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Joe Poulin started his first business — selling recycled computer disks — at age 11. By 17, working out of his bedroom in his parents’ home in Pincourt, Poulin was designing websites.
When a customer wanted a website to promote a rental property in Barbados, Poulin, who had never travelled beyond Ontario, invested in a plane ticket to Barbados. He spent a week at the villa, soaking up the sun and creating the website. Afterward, Poulin offered to help the customer market the website online. The customer declined. “He didn’t get it,” Poulin said.
That decision may have been bad for the customer — but it was good for Poulin. It inspired him to found Caribbeanway, a web company that connects vacationers with high-end rental properties in the Caribbean, and eventually to add a second brand, Luxury Retreats International, which features properties in such far-flung destinations as South Africa and Thailand. Rather than simply providing listings, both companies match vacationers with luxury properties that have been inspected to ensure their quality.
Rates range from $2,000 a week for a beachfront condominium in Barbados to $60,000 a night to rent Necker Island, Richard Branson’s private island in the British Virgin Islands. That $60,000 price tag includes accommodations, food and beverages for up to 30 people — and a staff of 60 to wait on them.
“As a kid, my aspiration was to make a million dollars. So I did the simple math: A thousand homes at $1,000 a year is a million dollars. Only nobody wanted to give a 17-year-old $1,000 for a newly created website,” said Poulin, now 31.
So Poulin came up with another formula: He charges villa owners a minimum 20 per cent commission on the rental income they collect. Vacationers do not pay for the service.
In 2001, just two years after Poulin’s trip to Barbados, Caribbeanway did its first $1 million in sales. In 2002, Poulin founded Luxury Retreats. Now headquartered in a restored 100-year-old building on the Lachine Canal and staffed by a team of 108 full-time employees in Montreal, the company reached the $100-million sales mark in 2012.
More than half of Poulin’s Montreal team work as villa specialists and concierges. Villa specialists match renters and villas; concierges handle special requests. They arrange for refrigerators to be pre-stocked with goodies, hire chefs and yoga instructors, and have even engaged mariachi bands for private beach concerts.
Recently named a 2012 Quebec Entrepreneur of the Year by Ernst & Young, Poulin is self-educated. He dropped out of John Abbott College in his first semester.
“I enrolled there mostly because I wanted to go on a school trip to Venezuela,” he said.
Poulin cultivates a laid-back image: T-shirt, jeans, two-day beard. His intensity emerges when he talks about work and his vision for the future.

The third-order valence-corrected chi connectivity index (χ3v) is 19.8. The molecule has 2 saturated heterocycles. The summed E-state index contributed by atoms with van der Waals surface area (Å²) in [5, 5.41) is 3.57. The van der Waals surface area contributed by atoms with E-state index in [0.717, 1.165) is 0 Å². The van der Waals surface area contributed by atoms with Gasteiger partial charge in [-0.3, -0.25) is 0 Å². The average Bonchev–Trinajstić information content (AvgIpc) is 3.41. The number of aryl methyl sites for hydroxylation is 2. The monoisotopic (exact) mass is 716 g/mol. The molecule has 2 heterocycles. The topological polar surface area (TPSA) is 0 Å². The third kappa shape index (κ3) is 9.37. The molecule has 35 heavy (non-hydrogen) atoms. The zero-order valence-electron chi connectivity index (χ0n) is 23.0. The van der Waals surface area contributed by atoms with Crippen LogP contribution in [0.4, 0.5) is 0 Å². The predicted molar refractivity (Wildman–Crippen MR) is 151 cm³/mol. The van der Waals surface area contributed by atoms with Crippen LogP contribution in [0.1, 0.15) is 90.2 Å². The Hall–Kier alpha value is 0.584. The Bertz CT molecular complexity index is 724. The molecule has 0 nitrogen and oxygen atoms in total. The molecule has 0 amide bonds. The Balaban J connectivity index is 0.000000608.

“I still work like crazy because I love it,” he said.
Poulin puts in 12- to 16-hour workdays, seldom taking more than one day off a week. He is on the road, or more accurately, in the air, three weeks every month. Air travel gives him time to read. He points to a fat stack of magazines in a corner of his office.
“I read Forbes, Fortune, Businessweek and the Harvard Business Review religiously,” he said.
Several of Poulin’s family members are involved in the business. Older brother Jazz handles public relations, and younger brother James is a network administrator. Poulin’s father, Jacques, runs the company’s on-site restaurant and handles philanthropic projects.
Customers, especially those who travel with a crowd, say the cost of renting a villa through Luxury Retreats is comparable to staying at a high-end all-inclusive resort.
In December, Karen Groom, president of Groom & Associates, a Montreal recruitment firm, booked a villa in St. Martin through Luxury Retreats.
“I would never go back to an all-inclusive. We had our own pool, gardener, and housekeeper. We left knowing we’d be going back,” Groom said.
True to her word, she has already booked another villa in St. Martin for a vacation this April.
Even the downturn in the economy has been good for Luxury Retreats. In the past, people with second and third homes could afford to leave them empty.
“Today, wealthy people want to better leverage their assets to offset their operating costs,” Poulin said.
Poulin points to another trend in the marketplace that has benefited his business — the move to a more asset-free lifestyle.
“For example, wealthy people are chartering a plane as opposed to buying one,” he said.
In 2006, Peter Kern, managing partner at InterMedia Partners, a U.S. media fund, became a minority shareholder in Luxury Retreats. Kern had used the company to plan his vacations. Poulin says he was not after Kern’s capital.
“I wanted to align myself with a very smart individual who could help me to continue to scale the business,” he said.
Last year, iNovia, a venture capital fund, invested $5 million in Luxury Retreats. Poulin plans to use that investment to create marketplace awareness and to continue to build his team. His goal? To do $500 million in annual sales by 2018.
“I’m trying to attract and retain top talent,” Poulin said.
Luxury Retreats currently has 30 positions available.
Employee perks include access to the on-site restaurant, as well as to an on-site gym, and eligibility for the company’s villa stay program, which allows employees to stay free of charge for a week every year in a rental villa.
Chris Arsenault, iNovia’s CEO, said his company aims to back top North American entrepreneurs, and he believes Poulin is one of them.
“This guy is very ambitious and he has the ability to execute. Some entrepreneurs can’t execute on the ambition. He’ll do whatever it takes and he’s smart enough to know it takes a lot,” Arsenault said.